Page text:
Rubus arcticus

Thank you to Lassi Kalleinen, aka finnarct@Flickr for sharing today’s photograph with us (original image via the Botany Photo of the Day Flickr Pool). Be sure to check out Lassi’s two photo weblogs: CombiPhotoBlog (he shares this one with his wife) and UrbanNature Oulu — excellent photographs (and a chance to learn some Finnish). Today’s BPotD image was used in this weblog posting in combination with a habit image of the plant: Rubus arcticus.

Rubus arcticus has a northern circumpolar distribution. Variously known as Arctic raspberry, nagoonberry, Arctic blackberry, and Arctic bramble in English, the common name in (translated) Russian speaks more to its taste: “berry of kings” (also see Uses in that link). Edibility is also discussed by the Plants for a Future database: Rubus arcticus.

Scans of the original specimens annotated by Linnaeus are available via the Linnean herbarium: Rubus arcticus, with additional photographs from The Swedish Museum of Natural History’s Virtual Flora: Rubus arcticus.

Rubus arcticus

8 responses to “Rubus arcticus”

  1. Heather Dunbar

    luminous!

  2. brian

    I was once given some jam made from this fruit – it had a fantastic and complex flavour – absolutely delicious (15 years later I think I can still taste it!). I imagine collecting enough fruit to make jam must be a real labour of love – I felt quite honoured.

  3. Island Jim

    Do we [anyone] know how far south it will grow?

  4. plantegirl

    Have had the rubus x stellarcticus (a subspecies) for a couple of years, it’s never really done much for me in a pot, and seems to prefer a cooler/drier location as they perish in wet seasons in 7b. Have only seen berries on ‘Anna’ a handful of times – with ‘Beta’ as pollinator.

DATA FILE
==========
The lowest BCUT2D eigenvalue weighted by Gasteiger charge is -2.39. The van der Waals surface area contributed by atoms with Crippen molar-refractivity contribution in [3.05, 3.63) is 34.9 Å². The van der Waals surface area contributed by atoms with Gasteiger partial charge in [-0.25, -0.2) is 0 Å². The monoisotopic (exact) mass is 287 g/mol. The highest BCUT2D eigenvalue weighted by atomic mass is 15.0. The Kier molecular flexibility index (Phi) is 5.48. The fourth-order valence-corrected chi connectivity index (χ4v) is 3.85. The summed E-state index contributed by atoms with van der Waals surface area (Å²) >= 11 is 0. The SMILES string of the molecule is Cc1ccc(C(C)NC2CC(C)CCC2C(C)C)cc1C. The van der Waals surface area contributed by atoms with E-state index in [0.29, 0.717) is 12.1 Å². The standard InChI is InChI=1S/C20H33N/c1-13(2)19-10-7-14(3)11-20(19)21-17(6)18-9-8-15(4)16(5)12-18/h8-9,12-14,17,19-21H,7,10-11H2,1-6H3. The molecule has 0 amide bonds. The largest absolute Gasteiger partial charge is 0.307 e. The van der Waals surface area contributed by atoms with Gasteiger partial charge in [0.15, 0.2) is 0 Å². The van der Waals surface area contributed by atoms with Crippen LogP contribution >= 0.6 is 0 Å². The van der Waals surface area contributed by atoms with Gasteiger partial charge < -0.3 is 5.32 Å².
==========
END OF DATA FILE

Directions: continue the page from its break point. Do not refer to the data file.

5. Jane

    It grows wild here in my zone 5 garden in Juneau, AK. It would definitely be a labor of love to grow enough for jelly – but tasty to eat.

  6. elizabeth a airhart

    thank you daniel
    the links are just fine
    lassi and his wife have bravo talent
    really looks good to eat

  7. Wendy Cutler

    Re: “and a chance to learn some Finnish” – you can copy the link location, paste it into a Google search, and it will come up on the hits page with a “translate this page” option. The Google English is still a challenge, but there’s a lot more to understand if you don’t read Finnish.
    “Luminous” is certainly the right word. I’d just been looking at light fixtures, thought this was another one. It really does look lit from the centre.

  8. zeb

    So is there a flower picture to go with this? I think it may grow wild in my area, enough to make jam!
    They will rot soon, it is warning of winter here in vermont.

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